‘As two armies march, Commander Vimes of Ankh-Morpork City Watch face unpleasant foes who are out to get him… and that’s just the people on his side. The enemy might be even worse. Jingo (…) makes the World Cup look like a friendly five-a-side.’

My first book review is about Jingo because I have very particular memories connected to this one.
I first read it when I was twelve, curled up on the sofa, and I didn’t get any of the (fairly scant) dirty jokes. When I read it again just a year later, I was delighted to see how much more of them I noticed were there, let alone understood. I don’t know whether that’s a good thing- almost certainly not, but there you go.

Terry Pratchett’s Discworld series, in case you haven’t heard of it, is absolute genius. I haven’t read it in anything like chronological order, having started with Jingo as the twenty-first of them, but as they are all mad anyway it doesn’t really matter.

The book starts with an island called Leshp rising unexpectedly from the depths of the Circle Sea. The problems start when the two large, opposing nations on the shores of the Sea (Ankh-Morpork and Klatch) realise how strategically marvellous the island is, remember ancient feuds against each other and decide to go to war. The Discworld being the Discworld, hilarity ensues. However, Terry Pratchett being Terry Pratchett, it’s not pure comedy, but also a satirical and very, very clever view on issues such as human error, politics and racism.

I think the main reason why I like the book, and all of its series, is that it’s so hilariously clever. There is probably not one single sentence in the entire book without a joke in there somewhere. Yet after reading it, you sit back and think. I wish that everybody I have ever heard make comments about ‘foreign people’ of the ‘Why don’t they go back where they came from?’ kind would pick up this books and give it a good read.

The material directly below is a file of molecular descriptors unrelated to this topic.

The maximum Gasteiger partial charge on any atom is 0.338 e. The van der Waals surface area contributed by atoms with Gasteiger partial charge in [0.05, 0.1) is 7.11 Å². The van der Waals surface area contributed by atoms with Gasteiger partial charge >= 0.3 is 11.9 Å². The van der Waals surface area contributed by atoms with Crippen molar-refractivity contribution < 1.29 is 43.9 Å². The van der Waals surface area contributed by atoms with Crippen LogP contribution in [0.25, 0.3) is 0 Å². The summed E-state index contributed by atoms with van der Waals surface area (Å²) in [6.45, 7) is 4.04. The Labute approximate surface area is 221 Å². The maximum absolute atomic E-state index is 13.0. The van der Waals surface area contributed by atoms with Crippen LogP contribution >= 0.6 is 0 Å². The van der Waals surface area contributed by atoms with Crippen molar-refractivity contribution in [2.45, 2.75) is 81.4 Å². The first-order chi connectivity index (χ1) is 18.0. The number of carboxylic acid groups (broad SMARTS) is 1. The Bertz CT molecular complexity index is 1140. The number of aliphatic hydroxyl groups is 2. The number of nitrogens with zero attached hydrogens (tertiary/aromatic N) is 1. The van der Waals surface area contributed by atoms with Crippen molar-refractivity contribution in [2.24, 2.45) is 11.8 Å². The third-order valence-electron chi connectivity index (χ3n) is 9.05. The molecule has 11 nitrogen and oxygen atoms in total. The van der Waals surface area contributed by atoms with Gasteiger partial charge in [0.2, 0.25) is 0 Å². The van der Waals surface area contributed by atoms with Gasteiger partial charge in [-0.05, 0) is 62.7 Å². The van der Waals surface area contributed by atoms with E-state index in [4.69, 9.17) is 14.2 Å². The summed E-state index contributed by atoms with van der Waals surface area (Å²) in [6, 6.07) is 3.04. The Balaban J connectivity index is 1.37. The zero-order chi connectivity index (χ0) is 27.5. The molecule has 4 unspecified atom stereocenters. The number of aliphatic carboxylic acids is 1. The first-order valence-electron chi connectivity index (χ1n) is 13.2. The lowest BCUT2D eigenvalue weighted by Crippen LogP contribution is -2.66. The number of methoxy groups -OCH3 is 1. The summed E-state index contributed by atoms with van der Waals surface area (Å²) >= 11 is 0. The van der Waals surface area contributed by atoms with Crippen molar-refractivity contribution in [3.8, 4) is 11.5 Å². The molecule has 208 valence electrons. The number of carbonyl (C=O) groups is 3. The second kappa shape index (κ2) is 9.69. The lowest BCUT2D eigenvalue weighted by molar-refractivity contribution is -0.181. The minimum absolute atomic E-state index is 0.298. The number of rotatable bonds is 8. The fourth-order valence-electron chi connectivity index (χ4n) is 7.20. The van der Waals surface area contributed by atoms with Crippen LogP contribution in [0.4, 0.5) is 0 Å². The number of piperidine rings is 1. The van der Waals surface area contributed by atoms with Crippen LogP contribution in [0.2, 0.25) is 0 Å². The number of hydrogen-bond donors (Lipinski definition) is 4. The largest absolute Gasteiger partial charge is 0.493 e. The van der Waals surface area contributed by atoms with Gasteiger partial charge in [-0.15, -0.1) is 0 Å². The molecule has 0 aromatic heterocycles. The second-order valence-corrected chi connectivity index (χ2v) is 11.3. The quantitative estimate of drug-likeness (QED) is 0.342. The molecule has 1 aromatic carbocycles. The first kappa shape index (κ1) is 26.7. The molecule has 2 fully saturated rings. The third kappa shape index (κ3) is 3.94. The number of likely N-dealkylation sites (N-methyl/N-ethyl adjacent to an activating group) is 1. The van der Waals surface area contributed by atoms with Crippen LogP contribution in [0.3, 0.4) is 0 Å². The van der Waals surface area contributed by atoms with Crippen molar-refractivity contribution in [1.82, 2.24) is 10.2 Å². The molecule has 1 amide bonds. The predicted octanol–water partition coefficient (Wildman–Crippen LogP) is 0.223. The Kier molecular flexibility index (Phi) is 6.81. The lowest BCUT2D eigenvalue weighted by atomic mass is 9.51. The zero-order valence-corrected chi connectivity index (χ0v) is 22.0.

The dialogue sparkles, the characters are as colourful and diverse as a tub of Liquorice Allsorts, and there are so many real-world political, historical and literary references littering those pages that I regularly find myself sitting up suddenly straight during lessons at school, thinking: ‘So THAT’S where he got it from!’ Some of my friends and even teachers have caught on to this and will nod sympathetically, saying ‘Pratchett again?’

I’ve lost count of the number of times I’ve read this book, and that’s the highest praise I can give. The author has been battling Alzheimer’s for several years, but, incredibly, is still writing. He has won countless awards and been knighted for his literary achievements.

So kudos to you for your genius, Mr Pratchett, and I thank you for hours of joy.

If you want to buy Jingo, you can get it here.


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